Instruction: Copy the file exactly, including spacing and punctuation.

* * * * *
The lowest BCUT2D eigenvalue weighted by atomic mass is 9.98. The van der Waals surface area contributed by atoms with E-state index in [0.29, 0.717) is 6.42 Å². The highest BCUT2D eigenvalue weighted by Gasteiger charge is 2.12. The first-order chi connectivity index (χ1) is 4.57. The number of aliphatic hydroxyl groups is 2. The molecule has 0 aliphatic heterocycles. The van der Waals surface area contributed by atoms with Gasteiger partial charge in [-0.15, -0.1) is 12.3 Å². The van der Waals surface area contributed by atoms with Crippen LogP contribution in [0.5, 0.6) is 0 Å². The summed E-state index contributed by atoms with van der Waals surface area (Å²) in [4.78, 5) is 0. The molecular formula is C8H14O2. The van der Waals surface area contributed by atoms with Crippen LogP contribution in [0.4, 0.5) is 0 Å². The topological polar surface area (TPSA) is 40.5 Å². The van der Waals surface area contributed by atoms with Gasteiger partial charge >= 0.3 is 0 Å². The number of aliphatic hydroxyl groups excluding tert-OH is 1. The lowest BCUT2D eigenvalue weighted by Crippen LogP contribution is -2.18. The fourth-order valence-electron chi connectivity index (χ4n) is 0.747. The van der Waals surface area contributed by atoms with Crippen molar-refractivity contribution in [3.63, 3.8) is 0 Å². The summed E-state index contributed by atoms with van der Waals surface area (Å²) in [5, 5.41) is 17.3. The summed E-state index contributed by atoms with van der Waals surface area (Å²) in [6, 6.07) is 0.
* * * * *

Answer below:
The lowest BCUT2D eigenvalue weighted by atomic mass is 9.98. The van der Waals surface area contributed by atoms with E-state index in [0.29, 0.717) is 6.42 Å². The highest BCUT2D eigenvalue weighted by Gasteiger charge is 2.12. The first-order chi connectivity index (χ1) is 4.57. The number of aliphatic hydroxyl groups is 2. The molecule has 0 aliphatic heterocycles. The van der Waals surface area contributed by atoms with Gasteiger partial charge in [-0.15, -0.1) is 12.3 Å². The van der Waals surface area contributed by atoms with Crippen LogP contribution in [0.5, 0.6) is 0 Å². The summed E-state index contributed by atoms with van der Waals surface area (Å²) in [4.78, 5) is 0. The molecular formula is C8H14O2. The van der Waals surface area contributed by atoms with Crippen LogP contribution in [0.4, 0.5) is 0 Å². The topological polar surface area (TPSA) is 40.5 Å². The van der Waals surface area contributed by atoms with Gasteiger partial charge >= 0.3 is 0 Å². The number of aliphatic hydroxyl groups excluding tert-OH is 1. The lowest BCUT2D eigenvalue weighted by Crippen LogP contribution is -2.18. The fourth-order valence-electron chi connectivity index (χ4n) is 0.747. The van der Waals surface area contributed by atoms with Crippen molar-refractivity contribution in [3.63, 3.8) is 0 Å². The summed E-state index contributed by atoms with van der Waals surface area (Å²) in [5, 5.41) is 17.3. The summed E-state index contributed by atoms with van der Waals surface area (Å²) in [6, 6.07) is 0.